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Match-Fixing In Esports Betting

Ever Wonder If There Match-Fixing In Esports

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With eSports becoming increasingly popular with the next generation, betting on major tournaments and match-fixing is on the rise as well. As seen in other mainstream sports, when there’s gambling, there’s bound to be some form of match-fixing. Over the past few years, we have witnessed the quick, dramatic rise and ill-fated tragic fall of several top eSports athletes from all around the world.

Match-Fixing In Esports

One of the most unfortunate consequences of esports betting would, without a doubt, be match-fixing. We’ve seen it happen countless times. The outcome of a sporting event is either fully or partially predetermined.

Match-fixing has plagued every form of sports betting, and eSports is no exception. Given the fact that it is one of the fastest-growing categories of sports betting, this shouldn’t come as much of a surprise.  Esports tournaments draw millions of gamers, both professional and amateur; as well as hoards of fans from all over the world. They, unfortunately, also attract corrupt gambling syndicates, and sometimes even money-minded players who just want to make a quick buck.

Match-fixing in Korea 2010

Most major tournaments have seen their fair share of match-fixing. Perhaps one of the most well-known match-fixing incidents took place in South Korea, in 2010. Even back then, the eSports scene in the country was massive. In June of that year, 11 top-tier StarCraft players were purposefully throwing away games after striking deals with betting syndicates. They were all fined and banned from ever competing again. A few were imprisoned.

In 2016, another Korean StarCraft player, Lee Seung-Hyun, – ‘Life,’ gets arrested. He also faces up to 18 months in jail. This is because he threw away two games for 70,000,000 Won ($60,000). He is also banned from Korean eSports. Until then, he was considered to be one of the best StarCraft players of all time.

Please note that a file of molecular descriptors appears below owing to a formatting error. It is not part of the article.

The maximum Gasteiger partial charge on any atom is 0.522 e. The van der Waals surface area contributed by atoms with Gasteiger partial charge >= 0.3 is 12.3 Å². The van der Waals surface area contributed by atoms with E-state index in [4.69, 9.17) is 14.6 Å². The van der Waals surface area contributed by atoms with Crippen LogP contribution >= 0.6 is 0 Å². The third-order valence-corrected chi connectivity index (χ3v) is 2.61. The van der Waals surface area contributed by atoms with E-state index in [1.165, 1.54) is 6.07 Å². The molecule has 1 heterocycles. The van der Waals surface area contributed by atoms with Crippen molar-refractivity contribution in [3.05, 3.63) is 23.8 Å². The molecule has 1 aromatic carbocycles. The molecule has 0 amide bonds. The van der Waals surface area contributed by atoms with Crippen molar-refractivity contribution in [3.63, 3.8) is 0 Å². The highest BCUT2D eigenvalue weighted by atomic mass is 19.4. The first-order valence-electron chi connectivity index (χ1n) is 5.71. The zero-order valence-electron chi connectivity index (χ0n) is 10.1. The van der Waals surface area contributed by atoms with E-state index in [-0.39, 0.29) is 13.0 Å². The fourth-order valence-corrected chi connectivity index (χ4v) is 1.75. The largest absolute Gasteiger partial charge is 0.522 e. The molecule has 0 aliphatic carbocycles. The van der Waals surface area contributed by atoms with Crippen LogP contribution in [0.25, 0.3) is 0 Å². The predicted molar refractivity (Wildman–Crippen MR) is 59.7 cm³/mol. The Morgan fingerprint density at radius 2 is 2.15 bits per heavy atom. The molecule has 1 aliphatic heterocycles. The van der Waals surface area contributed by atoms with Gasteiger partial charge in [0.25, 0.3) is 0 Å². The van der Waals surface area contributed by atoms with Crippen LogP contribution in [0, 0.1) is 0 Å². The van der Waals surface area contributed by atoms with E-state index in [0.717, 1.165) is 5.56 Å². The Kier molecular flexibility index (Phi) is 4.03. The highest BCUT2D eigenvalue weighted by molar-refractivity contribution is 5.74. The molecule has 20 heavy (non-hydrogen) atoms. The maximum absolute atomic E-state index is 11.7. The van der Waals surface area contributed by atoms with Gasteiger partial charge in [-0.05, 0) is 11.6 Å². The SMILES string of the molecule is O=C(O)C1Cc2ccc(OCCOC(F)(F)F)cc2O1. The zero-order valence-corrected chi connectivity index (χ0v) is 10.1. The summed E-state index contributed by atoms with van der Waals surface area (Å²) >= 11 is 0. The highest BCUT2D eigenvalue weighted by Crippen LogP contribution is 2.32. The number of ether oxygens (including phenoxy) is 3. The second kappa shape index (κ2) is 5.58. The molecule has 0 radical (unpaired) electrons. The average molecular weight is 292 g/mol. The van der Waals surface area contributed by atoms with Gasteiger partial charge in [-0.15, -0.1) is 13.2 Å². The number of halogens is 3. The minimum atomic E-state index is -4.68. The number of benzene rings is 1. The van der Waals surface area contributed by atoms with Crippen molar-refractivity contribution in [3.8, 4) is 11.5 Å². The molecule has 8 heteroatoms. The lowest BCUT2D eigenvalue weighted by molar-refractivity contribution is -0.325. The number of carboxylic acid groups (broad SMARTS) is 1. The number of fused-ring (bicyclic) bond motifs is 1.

Esports Integrity Coalition (ECIS)

To tackle the widespread corruption, the Esports Integrity Coalition (ECIS) formed in 2015. It is an independent, non-profit organization whose aim is to maintain a standard of professionalism and integrity within the community. Apart from match-fixing, the organization also deals with issues of doping, hacking, online attacks, and cheating during tournaments.

Earlier this year, ECIS hosted a match-fixing summit. Some individuals, including tournament organizers, game developers, and sponsors, among others, attended the event. It helped raise awareness of the prevalence of match-fixing in eSports. And to also establish a set of standards for the community.

While match-fixing in eSports is prevalent, there have been attempts to reduce such incidents. Due to its novelty to the world of betting, the efforts made so far have proven to be helpful. And while we may not ever see a future that is entirely void of match-fixing, efforts by bodies like ECIS would assist in reducing such incidents.

1 Comment

  • Wow that was odd. I just wrote an really long comment but after I clicked submit my comment didn’t appear. Grrrr… well I’m not writing all that over again. Anyhow, just wanted to say superb blog!

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